Sioux them

OUR story about the popular barber's shop at Patrick Cross reminded Robert Gardner: "Our local village had a gents' hairdresser with two older men who knew everyone in the area. They were known to us as Sam the Sioux and Jimmy Comanche. If you asked them for a Tony Curtis or a Frank Sinatra haircut, or any other style, you left with exactly the same cut as everyone else. What we didn't know was our mothers had already instructed them what was required."

Being dramatic

THE University Cafe on Byres Road whose family owners have thankfully avoided crass modernisation, celebrates its centenary this year. We always liked the story of veteran Scottish actor and comedian Johnny Beattie who actually worked in the shipyards, but was discovered in the University Cafe when a stranger went over to him and asked if he had ever thought of being in amateur dramatics because of his good looks. Johnny later said that he went along as he had always loved the theatre, "and of course I'd heard there were lots of lovely women in am-dram."

Bank on it

A GLASGOW reader swears to us he heard a young woman on the train into town tell her pal: "I'd have a lot more money in my account if the ATM machines asked me what I needed the money for, then looked at me disapprovingly before grudgingly giving me half of what I asked for."

To a degree

GLASGOW stand-up Susan Calman, who was such a gung-ho and joyous competitor on television show Strictly Come Dancing has just appeared in her home town in the touring production of the programme. As she told her pals: "My Mum and Dad are coming to The Strictly show in Glasgow. I got them comp. tickets, which hopefully makes us even for all that money they spent supporting me through university. The law degree really helps my quickstep."

Bit of a card

SOME words of advice from a Merchant City reader who emails: "Shops. There's really no need to stock 'Happy Valentine's Day To My Wife' cards before 6pm on February 13th."

Explaining Jacob

THAT Victorian-looking Eton-educated Tory Jacob Rees-Mogg is much in the news with his anti-EU views. We turn to writer Graeme Swanson who makes the observation: "Jacob Rees-Mogg looks like the first person you think did it in an Agatha Christie murder mystery, but it later turns out he has a good alibi and you've learned a lesson because you shouldn't judge by appearances. But then in a twist it turns out he did do it and enjoyed it too."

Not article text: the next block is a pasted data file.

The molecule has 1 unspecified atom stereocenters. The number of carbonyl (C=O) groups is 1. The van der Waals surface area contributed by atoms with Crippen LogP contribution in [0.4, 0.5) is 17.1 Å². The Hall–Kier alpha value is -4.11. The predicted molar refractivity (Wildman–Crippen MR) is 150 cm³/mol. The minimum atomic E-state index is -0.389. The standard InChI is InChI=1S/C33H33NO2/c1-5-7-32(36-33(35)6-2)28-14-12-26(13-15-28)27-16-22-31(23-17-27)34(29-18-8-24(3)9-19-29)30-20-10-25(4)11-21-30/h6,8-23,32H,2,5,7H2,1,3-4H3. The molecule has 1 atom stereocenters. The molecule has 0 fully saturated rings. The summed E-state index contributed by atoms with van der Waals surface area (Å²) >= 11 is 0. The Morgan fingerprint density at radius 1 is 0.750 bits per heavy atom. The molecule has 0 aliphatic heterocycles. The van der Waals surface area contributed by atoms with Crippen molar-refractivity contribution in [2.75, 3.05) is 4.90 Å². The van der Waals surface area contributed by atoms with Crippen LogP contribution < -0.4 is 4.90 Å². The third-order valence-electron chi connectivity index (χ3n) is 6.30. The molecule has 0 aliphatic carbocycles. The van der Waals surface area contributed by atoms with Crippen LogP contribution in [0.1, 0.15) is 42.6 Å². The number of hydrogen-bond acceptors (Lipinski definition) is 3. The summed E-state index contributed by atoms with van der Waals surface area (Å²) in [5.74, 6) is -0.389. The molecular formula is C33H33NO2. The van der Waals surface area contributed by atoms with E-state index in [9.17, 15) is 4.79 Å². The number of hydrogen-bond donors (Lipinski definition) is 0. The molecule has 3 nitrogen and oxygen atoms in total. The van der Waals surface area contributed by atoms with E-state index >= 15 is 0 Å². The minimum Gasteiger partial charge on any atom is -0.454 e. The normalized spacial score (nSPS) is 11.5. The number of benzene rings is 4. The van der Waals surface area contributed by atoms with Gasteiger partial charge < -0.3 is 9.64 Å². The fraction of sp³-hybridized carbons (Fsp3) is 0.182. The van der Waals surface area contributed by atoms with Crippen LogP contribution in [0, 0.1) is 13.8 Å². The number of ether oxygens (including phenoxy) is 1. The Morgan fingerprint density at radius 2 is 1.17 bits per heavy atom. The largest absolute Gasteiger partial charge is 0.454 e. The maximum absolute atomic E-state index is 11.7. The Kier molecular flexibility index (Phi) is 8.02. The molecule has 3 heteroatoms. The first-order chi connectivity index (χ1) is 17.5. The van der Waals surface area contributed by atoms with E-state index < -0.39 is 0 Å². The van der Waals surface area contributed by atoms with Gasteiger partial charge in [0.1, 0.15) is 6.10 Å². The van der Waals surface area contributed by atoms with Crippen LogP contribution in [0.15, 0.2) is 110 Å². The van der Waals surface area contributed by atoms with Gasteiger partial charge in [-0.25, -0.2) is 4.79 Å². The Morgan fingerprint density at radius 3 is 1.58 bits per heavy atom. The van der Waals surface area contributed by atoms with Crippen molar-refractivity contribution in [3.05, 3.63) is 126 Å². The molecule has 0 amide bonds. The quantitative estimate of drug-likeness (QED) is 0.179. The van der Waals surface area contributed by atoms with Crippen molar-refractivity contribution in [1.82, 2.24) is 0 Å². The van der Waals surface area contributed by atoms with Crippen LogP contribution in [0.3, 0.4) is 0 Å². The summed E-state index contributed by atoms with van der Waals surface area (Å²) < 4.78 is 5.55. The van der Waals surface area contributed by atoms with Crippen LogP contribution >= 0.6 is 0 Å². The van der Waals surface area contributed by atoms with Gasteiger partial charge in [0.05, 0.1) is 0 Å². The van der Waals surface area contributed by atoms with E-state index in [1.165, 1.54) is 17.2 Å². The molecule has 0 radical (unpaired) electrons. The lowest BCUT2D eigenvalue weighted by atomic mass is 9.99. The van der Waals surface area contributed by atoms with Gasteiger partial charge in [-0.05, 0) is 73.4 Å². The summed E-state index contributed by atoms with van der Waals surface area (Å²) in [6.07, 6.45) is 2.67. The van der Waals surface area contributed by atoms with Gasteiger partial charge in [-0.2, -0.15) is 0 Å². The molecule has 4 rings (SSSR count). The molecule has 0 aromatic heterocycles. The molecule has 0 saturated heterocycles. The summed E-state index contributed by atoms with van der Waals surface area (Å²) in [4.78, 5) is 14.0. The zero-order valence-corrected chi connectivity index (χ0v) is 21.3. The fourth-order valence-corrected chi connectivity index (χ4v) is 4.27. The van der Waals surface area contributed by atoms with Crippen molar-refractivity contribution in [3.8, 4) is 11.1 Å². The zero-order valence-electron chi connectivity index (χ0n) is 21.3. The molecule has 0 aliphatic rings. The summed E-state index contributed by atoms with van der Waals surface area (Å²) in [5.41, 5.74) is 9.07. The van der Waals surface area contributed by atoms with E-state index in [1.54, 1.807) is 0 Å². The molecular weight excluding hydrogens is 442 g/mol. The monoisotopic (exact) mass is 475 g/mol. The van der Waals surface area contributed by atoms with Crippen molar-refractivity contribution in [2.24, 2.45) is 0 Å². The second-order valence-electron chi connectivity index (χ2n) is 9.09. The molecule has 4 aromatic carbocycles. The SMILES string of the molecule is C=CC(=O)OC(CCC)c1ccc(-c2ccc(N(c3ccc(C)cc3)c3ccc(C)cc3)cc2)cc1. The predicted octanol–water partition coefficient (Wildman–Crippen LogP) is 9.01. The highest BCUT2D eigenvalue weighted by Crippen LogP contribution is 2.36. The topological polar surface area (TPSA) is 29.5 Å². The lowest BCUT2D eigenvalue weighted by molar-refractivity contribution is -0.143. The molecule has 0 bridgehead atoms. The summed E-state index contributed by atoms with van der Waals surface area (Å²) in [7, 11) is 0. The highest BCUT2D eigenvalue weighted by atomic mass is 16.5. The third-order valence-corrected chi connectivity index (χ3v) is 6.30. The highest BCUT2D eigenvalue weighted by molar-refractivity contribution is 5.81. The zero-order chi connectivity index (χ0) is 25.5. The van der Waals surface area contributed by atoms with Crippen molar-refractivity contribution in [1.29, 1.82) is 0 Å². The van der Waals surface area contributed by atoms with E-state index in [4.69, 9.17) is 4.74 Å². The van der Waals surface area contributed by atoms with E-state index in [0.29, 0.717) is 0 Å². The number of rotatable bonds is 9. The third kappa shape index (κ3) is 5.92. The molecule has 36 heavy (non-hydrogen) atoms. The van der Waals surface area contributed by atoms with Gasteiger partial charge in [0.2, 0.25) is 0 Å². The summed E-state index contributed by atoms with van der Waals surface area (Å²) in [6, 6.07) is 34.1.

How he sees it

GROWING old continued. Says Ian Noble: "I have been a keen race-goer for many years, and in the early days I used binoculars to watch the races, but with the introduction of big screen televisions, I stopped using them. Now I’m back using them again - to see the big screen."

What a turnip

WE should end our tales of insults worth preserving by going into the countryside and hearing from Jim Sheehan who says: "I was once in a rural Argyllshire hotel when a wild west saloon-type brawl erupted in the bar, amongst a wel-refreshed group who seemingly had earlier attended the funeral of a local farmer. What sparked off the trouble was what was apparently the ultimate insult amongst such farming folk, 'A' you'r guid fur is shawin' neeps'. It translates as 'removing the leaves off turnips'."

He threw me

FOOLISHLY asked a colleague what he had done at the weekend and he told me: "My mate finally convinced me to go to judo classes with him. He twisted my arm."